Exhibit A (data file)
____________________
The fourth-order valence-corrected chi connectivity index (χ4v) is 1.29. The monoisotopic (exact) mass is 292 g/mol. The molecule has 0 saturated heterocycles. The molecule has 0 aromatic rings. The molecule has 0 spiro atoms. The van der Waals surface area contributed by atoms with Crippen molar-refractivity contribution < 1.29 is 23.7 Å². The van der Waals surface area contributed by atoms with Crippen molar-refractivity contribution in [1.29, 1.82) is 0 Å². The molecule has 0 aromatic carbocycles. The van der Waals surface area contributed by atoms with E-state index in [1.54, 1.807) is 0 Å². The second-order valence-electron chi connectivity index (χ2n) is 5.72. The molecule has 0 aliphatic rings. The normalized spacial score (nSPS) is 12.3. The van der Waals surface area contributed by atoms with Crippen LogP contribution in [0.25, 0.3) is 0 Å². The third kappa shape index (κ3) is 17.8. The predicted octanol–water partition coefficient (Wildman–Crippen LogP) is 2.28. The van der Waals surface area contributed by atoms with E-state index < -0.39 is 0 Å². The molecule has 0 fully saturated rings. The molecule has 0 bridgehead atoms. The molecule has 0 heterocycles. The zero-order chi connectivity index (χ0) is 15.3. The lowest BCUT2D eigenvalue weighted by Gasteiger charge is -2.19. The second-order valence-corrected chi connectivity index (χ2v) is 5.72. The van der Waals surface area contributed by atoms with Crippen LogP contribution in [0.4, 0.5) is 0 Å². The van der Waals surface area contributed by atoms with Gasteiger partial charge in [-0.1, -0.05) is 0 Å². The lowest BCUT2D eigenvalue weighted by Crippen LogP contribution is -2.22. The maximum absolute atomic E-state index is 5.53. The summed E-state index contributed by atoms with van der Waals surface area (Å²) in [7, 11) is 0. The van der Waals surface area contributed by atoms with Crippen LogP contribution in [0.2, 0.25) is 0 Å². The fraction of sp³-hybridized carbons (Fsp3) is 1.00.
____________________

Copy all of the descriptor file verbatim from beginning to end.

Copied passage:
The fourth-order valence-corrected chi connectivity index (χ4v) is 1.29. The monoisotopic (exact) mass is 292 g/mol. The molecule has 0 saturated heterocycles. The molecule has 0 aromatic rings. The molecule has 0 spiro atoms. The van der Waals surface area contributed by atoms with Crippen molar-refractivity contribution < 1.29 is 23.7 Å². The van der Waals surface area contributed by atoms with Crippen molar-refractivity contribution in [1.29, 1.82) is 0 Å². The molecule has 0 aromatic carbocycles. The van der Waals surface area contributed by atoms with E-state index in [1.54, 1.807) is 0 Å². The second-order valence-electron chi connectivity index (χ2n) is 5.72. The molecule has 0 aliphatic rings. The normalized spacial score (nSPS) is 12.3. The van der Waals surface area contributed by atoms with Crippen LogP contribution in [0.25, 0.3) is 0 Å². The third kappa shape index (κ3) is 17.8. The predicted octanol–water partition coefficient (Wildman–Crippen LogP) is 2.28. The van der Waals surface area contributed by atoms with E-state index < -0.39 is 0 Å². The molecule has 0 fully saturated rings. The molecule has 0 bridgehead atoms. The molecule has 0 heterocycles. The zero-order chi connectivity index (χ0) is 15.3. The lowest BCUT2D eigenvalue weighted by Gasteiger charge is -2.19. The second-order valence-corrected chi connectivity index (χ2v) is 5.72. The van der Waals surface area contributed by atoms with Crippen LogP contribution in [0.4, 0.5) is 0 Å². The van der Waals surface area contributed by atoms with Gasteiger partial charge in [-0.1, -0.05) is 0 Å². The lowest BCUT2D eigenvalue weighted by Crippen LogP contribution is -2.22. The maximum absolute atomic E-state index is 5.53. The summed E-state index contributed by atoms with van der Waals surface area (Å²) in [7, 11) is 0. The van der Waals surface area contributed by atoms with Crippen LogP contribution in [0.2, 0.25) is 0 Å². The fraction of sp³-hybridized carbons (Fsp3) is 1.00.